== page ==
There are two types of freedom — and the US optimized for the wrong one.

Measured in dollars, the US is the wealthiest country in the world by quite some considerable margin. If only it knew the value of empathy and true freedom as well.

I grew up in Europe (the Netherlands, Norway, and the UK) — but I’ve spent a lot of time in the US. A year as an exchange student in the 1990s and six years or so here in California. In my time here, I’ve been struck by some profound differences between Europe and the US: Empathy and Freedom.


Intergenerational Empathy

Life is hard. Life has always been hard. And “Life was so much harder when I was young” is a phrase that is not without fault. The difference between the US and Europe is what you do with that information. I like to think of it as inter-generational empathy. Not in a specific sense: Of course, parents want the best for their children, and they are willing to do everything they can to help their children along. In a general sense, however — on a societal level — there’s a huge gap.

In my mind, the European way of looking at things boils down to “I had a terrible time getting through this, so I am going to make sure nobody else has to.” In other words, culturally, there’s a drive towards building a better society — to making sure that hardships sustained by one generation don’t have to be re-lived and re-suffered by the next generation.

In the US, it feels a lot more like, “I had a terrible time getting through this, and so you should, too.” One example of that is the lack of centralized healthcare in the US. Nobody disagrees that if you have money, you can access some of the best health care in the world in the US. But on average, across the population, health care is worse than almost anywhere else in the world. More women die in childbirth in the US than in the rest of the developed world.

The question boils down to a simple thing: Trust. Do you trust your neighbor? Do you believe that you, personally, will be better off if the entire society you live in is better, on average?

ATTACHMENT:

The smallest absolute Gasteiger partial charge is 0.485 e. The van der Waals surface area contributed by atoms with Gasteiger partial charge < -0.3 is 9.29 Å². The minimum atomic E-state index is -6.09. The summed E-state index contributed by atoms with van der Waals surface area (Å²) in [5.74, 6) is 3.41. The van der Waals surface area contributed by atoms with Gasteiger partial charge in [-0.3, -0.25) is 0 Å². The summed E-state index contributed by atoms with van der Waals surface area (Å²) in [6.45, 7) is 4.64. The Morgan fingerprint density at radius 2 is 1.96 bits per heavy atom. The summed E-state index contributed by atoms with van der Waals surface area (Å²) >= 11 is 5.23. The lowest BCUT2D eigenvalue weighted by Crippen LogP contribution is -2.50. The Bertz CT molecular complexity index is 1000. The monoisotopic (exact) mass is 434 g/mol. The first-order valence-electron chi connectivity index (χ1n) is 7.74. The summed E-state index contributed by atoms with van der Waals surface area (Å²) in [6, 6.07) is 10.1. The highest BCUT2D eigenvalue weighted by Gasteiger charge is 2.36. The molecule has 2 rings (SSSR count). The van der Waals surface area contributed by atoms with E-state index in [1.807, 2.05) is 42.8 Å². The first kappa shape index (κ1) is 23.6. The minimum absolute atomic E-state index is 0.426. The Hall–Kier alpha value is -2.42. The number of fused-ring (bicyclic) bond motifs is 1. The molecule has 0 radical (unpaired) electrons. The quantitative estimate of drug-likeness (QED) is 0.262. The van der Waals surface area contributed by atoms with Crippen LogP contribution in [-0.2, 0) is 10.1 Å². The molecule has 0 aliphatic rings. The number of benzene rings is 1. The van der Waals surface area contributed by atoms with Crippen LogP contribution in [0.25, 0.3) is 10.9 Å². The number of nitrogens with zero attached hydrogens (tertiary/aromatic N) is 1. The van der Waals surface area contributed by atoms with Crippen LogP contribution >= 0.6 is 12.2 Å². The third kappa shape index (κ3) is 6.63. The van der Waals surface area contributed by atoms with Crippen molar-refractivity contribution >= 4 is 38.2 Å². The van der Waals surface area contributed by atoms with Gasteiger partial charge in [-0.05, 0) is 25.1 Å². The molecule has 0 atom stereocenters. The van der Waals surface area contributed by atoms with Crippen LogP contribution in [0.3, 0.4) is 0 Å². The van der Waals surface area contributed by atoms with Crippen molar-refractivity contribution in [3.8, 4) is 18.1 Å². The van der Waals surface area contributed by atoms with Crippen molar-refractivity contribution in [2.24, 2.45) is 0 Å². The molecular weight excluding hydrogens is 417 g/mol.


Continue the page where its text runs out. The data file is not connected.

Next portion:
In Europe, the feeling of kinship and collaboration runs deep — culturally — and as a result, you end up with a lot of public goods. Even if you own a car, people realize that cars don’t scale to massive morning commutes, and people travel by public transportation instead.

The difference is important, big, and has deep implications. The establishment of the National Health Service in the UK is one example. The establishment of reliable, cheap public transportation is another.

What causes this difference? Two different views on freedom.

A battle of two views on Freedom

Not all freedom is born equal.

In Europe, I often view freedom as freedom from something. Freedom from medical debt. Freedom from illnesses. Freedom from harassment. Freedom from getting shot when you’re trying to go to school. Freedom from others getting all up in your business. These freedoms are designed to protect you from others — while leaving as much space for you to do what you want as possible. In other words, your freedom ends where someone else’s freedom starts.

One example of this is the mandatory testing of automobiles in Europe. The german TUV test is particularly hardcore (and this YouTube video is a great example) — but it isn’t just the German love for rules and regulations: It is a trust and responsibility thing. When I’m on the road, I want to know that the other cars around me are maintained to a standard that makes them safe. You cannot, for example, drive around in a car without a hood over the engine. Your car will drive just fine without a hood — but it becomes a safety hazard for any pedestrians you might run into. It’s better to have them bounce off the hood and then be rushed to medical care (in an ambulance that costs nothing, to a hospital that will not send you a bill) than to be sucked into a whirring engine bay.